10 Things To Explore In Ancient St Albans, England

best things to do in st albans uk
| 5 min read

The city of St Albans has a history stretching back more than 2000 years, and it shows! With everything from Roman ruins to medieval cathedrals to explore, this treasure of Hertfordshire was once one of the most important cities in England. London is less than an hour away, so it makes a fantastic day trip, or if you are wanting to take your time, stay in one of the many old coaching inns that St Albans is known for. Whether you are traveling with children or flying solo, it’s tough to narrow down the best things to do in St Albans. Whatever you choose, a visit here is a memorable way to experience the long history of England.

1. de Havilland Aircraft Museum

DH 82 A Tiger Moth D-EBKT
Source: Photo by Wikimedia Commons user Kogo used under GFDL

This is a working museum, dedicated to the restoration and preservation of de Havilland aircraft, including the WWII Tiger Moth, one of the most historically iconic planes ever created. Here you can see the evolution of aircraft design - from wooden, pre-WWII planes to sleek jet airliners. If you are visiting in the summer, you can reserve a place in the ‘Cockpit Experience Event’, a perfect opportunity for you to channel your inner fighter pilot! During your visit, knowledgeable volunteer aircraft restorers will happily answer any questions that you have and children are welcome.

Opening hours are 10:30 am to 5 pm but closed to the public on Mondays and during the months of November through February.

de Havilland Aircraft Museum

Address: Salisbury Hall, Shenley, London Colney AL2 1BU

Website: de Havilland Aircraft Museum

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2. Verulamium Park

St Albans, The Lake in Verulamium Park - geograph.org.uk - 1347000
Source: Photo by Wikimedia Commons user Nigel Cox used under CC BY-SA 2.0

Once an ancient Roman city and now 100 acres (40.5 hectares) of beautiful, green public space, take a breather from the hustle and bustle of St Albans and roam around this stunning park. Look back in time at the ruins of ancient city walls, then meander around the lake and enjoy the wide variety of waterfowl or, if you are feeling energetic, there are is an outdoor fitness area, tennis courts, running track, indoor swimming pool, and golf course!

If you have young children, let them enjoy the splash park (don’t forget to pack a towel!). The park is free to visit, but keep in mind that you will have to pay 1.50 GBP (2 USD) per hour, for parking.

Verulamium Park

Address: St Albans AL3 4SW, UK

Website: Verulamium Park

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3. Redbournbury Watermill and Bakery

Redbournbury Mill - geograph.org.uk - 1561155
Source: Photo by Wikimedia Commons user Ian Petticrew used under CC BY-SA 2.0

A working mill and museum on a site that has housed a mill for over 1000 years, the Redbournbury Watermill has been carefully restored and celebrates the long history of grain milling. If you are feeling spry, climb the stairs to the top of this four-story building, to inspect the inner workings of this watermill and its impressive Victorian machinery.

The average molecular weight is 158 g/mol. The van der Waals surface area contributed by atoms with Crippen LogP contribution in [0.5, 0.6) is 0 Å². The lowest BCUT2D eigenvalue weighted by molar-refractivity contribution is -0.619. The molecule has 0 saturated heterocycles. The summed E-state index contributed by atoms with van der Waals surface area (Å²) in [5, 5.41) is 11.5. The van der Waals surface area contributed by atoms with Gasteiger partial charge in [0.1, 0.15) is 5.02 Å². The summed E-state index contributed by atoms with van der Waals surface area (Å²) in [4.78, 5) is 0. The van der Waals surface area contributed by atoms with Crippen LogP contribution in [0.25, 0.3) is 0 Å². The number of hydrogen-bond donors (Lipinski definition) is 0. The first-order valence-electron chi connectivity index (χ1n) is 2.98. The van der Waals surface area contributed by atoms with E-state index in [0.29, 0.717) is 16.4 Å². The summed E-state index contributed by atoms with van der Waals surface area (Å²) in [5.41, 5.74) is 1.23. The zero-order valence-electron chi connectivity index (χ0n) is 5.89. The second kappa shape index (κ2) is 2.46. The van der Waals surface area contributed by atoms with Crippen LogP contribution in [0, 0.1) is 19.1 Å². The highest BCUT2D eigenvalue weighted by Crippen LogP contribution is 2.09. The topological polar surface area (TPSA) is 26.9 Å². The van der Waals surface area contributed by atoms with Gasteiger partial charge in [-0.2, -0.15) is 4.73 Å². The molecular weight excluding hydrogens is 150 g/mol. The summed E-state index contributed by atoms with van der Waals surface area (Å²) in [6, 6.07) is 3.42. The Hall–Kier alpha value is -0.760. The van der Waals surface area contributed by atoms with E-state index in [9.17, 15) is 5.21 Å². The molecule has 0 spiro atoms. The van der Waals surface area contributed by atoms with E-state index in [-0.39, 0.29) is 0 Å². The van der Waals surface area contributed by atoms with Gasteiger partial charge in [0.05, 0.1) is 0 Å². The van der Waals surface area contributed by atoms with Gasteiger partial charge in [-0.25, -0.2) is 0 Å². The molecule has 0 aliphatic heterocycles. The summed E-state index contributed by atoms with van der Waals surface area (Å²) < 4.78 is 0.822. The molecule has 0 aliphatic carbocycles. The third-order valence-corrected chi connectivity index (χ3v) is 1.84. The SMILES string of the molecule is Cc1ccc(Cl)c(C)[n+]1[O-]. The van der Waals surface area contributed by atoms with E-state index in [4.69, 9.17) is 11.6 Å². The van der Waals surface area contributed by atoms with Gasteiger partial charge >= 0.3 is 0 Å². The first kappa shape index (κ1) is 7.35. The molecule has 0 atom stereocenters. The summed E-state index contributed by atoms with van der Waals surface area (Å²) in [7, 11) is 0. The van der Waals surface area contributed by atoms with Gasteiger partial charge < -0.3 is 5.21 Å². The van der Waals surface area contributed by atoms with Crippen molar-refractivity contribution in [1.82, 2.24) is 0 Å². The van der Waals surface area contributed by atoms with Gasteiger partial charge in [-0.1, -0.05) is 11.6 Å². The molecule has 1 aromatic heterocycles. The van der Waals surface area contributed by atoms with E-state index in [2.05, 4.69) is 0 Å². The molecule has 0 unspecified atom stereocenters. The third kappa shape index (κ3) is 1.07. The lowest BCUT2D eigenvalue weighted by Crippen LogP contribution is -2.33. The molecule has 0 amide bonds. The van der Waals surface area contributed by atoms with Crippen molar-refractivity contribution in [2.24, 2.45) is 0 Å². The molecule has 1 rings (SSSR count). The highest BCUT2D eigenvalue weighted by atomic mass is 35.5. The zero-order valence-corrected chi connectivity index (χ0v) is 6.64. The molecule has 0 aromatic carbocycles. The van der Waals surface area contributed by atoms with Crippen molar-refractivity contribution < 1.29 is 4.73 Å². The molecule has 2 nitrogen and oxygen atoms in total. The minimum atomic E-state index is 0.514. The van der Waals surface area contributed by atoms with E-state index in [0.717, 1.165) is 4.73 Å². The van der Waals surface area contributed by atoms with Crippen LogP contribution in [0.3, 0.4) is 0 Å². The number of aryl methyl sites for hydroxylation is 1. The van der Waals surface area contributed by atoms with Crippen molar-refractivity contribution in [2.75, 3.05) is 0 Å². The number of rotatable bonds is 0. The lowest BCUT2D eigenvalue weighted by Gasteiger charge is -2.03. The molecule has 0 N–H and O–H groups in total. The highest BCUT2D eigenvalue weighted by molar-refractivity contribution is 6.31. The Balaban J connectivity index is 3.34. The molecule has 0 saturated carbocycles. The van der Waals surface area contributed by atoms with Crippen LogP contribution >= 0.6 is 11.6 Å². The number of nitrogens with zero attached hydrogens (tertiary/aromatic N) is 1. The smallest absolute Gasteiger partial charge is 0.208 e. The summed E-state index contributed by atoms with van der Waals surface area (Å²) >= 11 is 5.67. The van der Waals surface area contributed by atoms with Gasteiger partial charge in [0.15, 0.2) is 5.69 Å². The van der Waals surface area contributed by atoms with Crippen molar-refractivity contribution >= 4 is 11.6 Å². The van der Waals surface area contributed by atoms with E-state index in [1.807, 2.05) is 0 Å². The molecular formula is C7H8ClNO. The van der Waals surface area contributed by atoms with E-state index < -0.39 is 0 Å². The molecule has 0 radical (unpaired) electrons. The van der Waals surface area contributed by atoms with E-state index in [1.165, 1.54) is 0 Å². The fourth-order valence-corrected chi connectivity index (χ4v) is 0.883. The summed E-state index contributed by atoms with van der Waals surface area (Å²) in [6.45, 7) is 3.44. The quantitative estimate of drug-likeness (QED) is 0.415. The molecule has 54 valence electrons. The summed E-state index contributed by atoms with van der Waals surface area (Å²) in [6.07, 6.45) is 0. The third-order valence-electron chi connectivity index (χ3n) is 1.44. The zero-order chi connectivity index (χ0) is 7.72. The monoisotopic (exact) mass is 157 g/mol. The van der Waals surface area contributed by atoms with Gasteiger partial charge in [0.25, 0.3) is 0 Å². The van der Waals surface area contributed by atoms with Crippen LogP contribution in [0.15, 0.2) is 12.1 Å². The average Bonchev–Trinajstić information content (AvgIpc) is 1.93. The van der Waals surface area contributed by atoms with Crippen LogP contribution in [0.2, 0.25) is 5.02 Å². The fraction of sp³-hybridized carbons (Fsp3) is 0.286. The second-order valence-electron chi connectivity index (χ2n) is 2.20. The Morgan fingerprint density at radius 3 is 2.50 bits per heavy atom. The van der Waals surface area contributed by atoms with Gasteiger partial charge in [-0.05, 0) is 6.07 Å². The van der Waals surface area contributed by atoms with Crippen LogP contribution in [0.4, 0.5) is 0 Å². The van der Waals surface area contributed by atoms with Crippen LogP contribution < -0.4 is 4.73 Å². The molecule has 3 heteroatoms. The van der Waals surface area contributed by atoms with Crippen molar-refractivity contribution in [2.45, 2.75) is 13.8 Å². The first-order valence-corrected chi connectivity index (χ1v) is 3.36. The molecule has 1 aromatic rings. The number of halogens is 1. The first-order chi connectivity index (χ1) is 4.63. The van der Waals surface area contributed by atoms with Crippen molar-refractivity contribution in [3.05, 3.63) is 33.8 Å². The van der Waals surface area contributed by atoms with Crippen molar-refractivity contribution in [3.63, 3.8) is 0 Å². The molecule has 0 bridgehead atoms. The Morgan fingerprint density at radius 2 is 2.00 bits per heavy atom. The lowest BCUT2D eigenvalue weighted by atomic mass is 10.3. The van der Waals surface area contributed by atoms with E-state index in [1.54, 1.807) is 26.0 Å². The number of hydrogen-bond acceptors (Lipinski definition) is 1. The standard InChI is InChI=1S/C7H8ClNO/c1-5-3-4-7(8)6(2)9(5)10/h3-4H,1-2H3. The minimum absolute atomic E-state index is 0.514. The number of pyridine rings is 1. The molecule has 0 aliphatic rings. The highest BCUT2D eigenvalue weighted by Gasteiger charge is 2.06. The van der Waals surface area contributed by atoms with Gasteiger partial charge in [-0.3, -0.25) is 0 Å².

While children are welcome, keep in mind that it is not an interactive museum and the huge machinery can be dangerous, so younger children should be well supervised, at all times. Only open on weekends, the best time to see the mill in action is on Sundays. The bakery side of this mill is open on Saturday mornings and has a tasty selection of hand-shaped traditional loaves.

Redbournbury Watermill and Bakery

Address: Redbournbury Watermill, Redbournbury Lane, St Albans, Hertfordshire AL3 6RS

Website: Redbournbury Watermill and Bakery

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4. Verulamium Hypocaust and Mosaic

The exposed hypocaust beneath the mosaic with floral panels, around 180 AD, Verulamium, St Albans (16411014665)
Source: Photo by Wikimedia Commons user Carole Raddato used under CC BY-SA 2.0

Take an easy 10-minute walk across Verulamium Park and find an unimpressive, low, white building - but don’t ignore it, because inside this protective shell is a spectacular Roman mosaic, preserved in the very place it was built, nearly 2000 years ago. Once part of a floor for the reception rooms of a large Roman townhouse, this intricate mosaic is a fantastically preserved example of this ancient artform.

With a galleried walkway around the entire ruin, you can view it from all angles, to see the hypocaust underneath (ancient Rome’s answer to central heating).

Verulamium Hypocaust and Roman Mosaic

Address: Verulamium Park, St Michael’s Street, St Albans, Hertfordshire, England, AL3 4SW

Website: Verulamium Hypocaust and Mosaic

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5. Willows Activity Farm

It can be difficult to keep younger children interested in culture and history, but never fear! St Albans has more to offer than just Roman ruins and museums. Designed for children under the age of 10, Willows Activity Farm has hours of fun. Kids can meet the farm animals, run wild in the new Peter Rabbit themed adventure playground, ride on a tractor, make music in Jeremy Fisher’s music pond and meet Peter Rabbit himself! If you are traveling with young children, this is a day out they will remember!